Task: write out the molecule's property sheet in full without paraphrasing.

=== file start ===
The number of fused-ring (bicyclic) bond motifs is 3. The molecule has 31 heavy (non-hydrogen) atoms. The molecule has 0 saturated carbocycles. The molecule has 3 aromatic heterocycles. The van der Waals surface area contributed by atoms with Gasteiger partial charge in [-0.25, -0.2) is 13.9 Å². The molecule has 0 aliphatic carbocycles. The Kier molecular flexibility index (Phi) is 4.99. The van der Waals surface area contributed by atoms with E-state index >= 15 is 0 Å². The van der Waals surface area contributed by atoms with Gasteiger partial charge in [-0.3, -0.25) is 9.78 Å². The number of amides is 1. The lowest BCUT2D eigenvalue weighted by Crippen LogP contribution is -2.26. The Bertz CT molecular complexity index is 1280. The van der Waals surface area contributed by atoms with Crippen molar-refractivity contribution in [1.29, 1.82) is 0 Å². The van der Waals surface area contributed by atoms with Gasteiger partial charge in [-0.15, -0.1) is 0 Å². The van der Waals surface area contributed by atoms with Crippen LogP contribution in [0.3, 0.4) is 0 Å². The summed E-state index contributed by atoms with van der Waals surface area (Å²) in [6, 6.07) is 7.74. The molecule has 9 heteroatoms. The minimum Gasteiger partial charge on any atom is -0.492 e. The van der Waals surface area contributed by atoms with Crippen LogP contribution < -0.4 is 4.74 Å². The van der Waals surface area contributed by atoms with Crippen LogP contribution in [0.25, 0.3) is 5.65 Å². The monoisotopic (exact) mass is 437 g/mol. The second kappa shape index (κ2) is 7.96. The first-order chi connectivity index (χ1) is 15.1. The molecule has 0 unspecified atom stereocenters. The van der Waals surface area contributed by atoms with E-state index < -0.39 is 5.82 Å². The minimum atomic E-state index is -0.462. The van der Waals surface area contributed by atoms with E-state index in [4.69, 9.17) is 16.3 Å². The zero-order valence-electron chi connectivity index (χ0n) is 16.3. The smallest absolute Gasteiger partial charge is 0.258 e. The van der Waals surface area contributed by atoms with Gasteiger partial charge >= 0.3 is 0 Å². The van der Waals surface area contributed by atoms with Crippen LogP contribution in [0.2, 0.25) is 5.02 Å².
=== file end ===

The number of fused-ring (bicyclic) bond motifs is 3. The molecule has 31 heavy (non-hydrogen) atoms. The molecule has 0 saturated carbocycles. The molecule has 3 aromatic heterocycles. The van der Waals surface area contributed by atoms with Gasteiger partial charge in [-0.25, -0.2) is 13.9 Å². The molecule has 0 aliphatic carbocycles. The Kier molecular flexibility index (Phi) is 4.99. The van der Waals surface area contributed by atoms with E-state index >= 15 is 0 Å². The van der Waals surface area contributed by atoms with Gasteiger partial charge in [-0.3, -0.25) is 9.78 Å². The number of amides is 1. The lowest BCUT2D eigenvalue weighted by Crippen LogP contribution is -2.26. The Bertz CT molecular complexity index is 1280. The van der Waals surface area contributed by atoms with Crippen molar-refractivity contribution in [1.29, 1.82) is 0 Å². The van der Waals surface area contributed by atoms with Gasteiger partial charge in [-0.15, -0.1) is 0 Å². The van der Waals surface area contributed by atoms with Crippen LogP contribution in [0.3, 0.4) is 0 Å². The summed E-state index contributed by atoms with van der Waals surface area (Å²) in [6, 6.07) is 7.74. The molecule has 9 heteroatoms. The minimum Gasteiger partial charge on any atom is -0.492 e. The van der Waals surface area contributed by atoms with Crippen LogP contribution < -0.4 is 4.74 Å². The van der Waals surface area contributed by atoms with Crippen LogP contribution in [0.25, 0.3) is 5.65 Å². The monoisotopic (exact) mass is 437 g/mol. The second kappa shape index (κ2) is 7.96. The first-order chi connectivity index (χ1) is 15.1. The molecule has 0 unspecified atom stereocenters. The van der Waals surface area contributed by atoms with E-state index < -0.39 is 5.82 Å². The minimum atomic E-state index is -0.462. The van der Waals surface area contributed by atoms with E-state index in [4.69, 9.17) is 16.3 Å². The zero-order valence-electron chi connectivity index (χ0n) is 16.3. The smallest absolute Gasteiger partial charge is 0.258 e. The van der Waals surface area contributed by atoms with Gasteiger partial charge >= 0.3 is 0 Å². The van der Waals surface area contributed by atoms with Crippen LogP contribution in [0.2, 0.25) is 5.02 Å².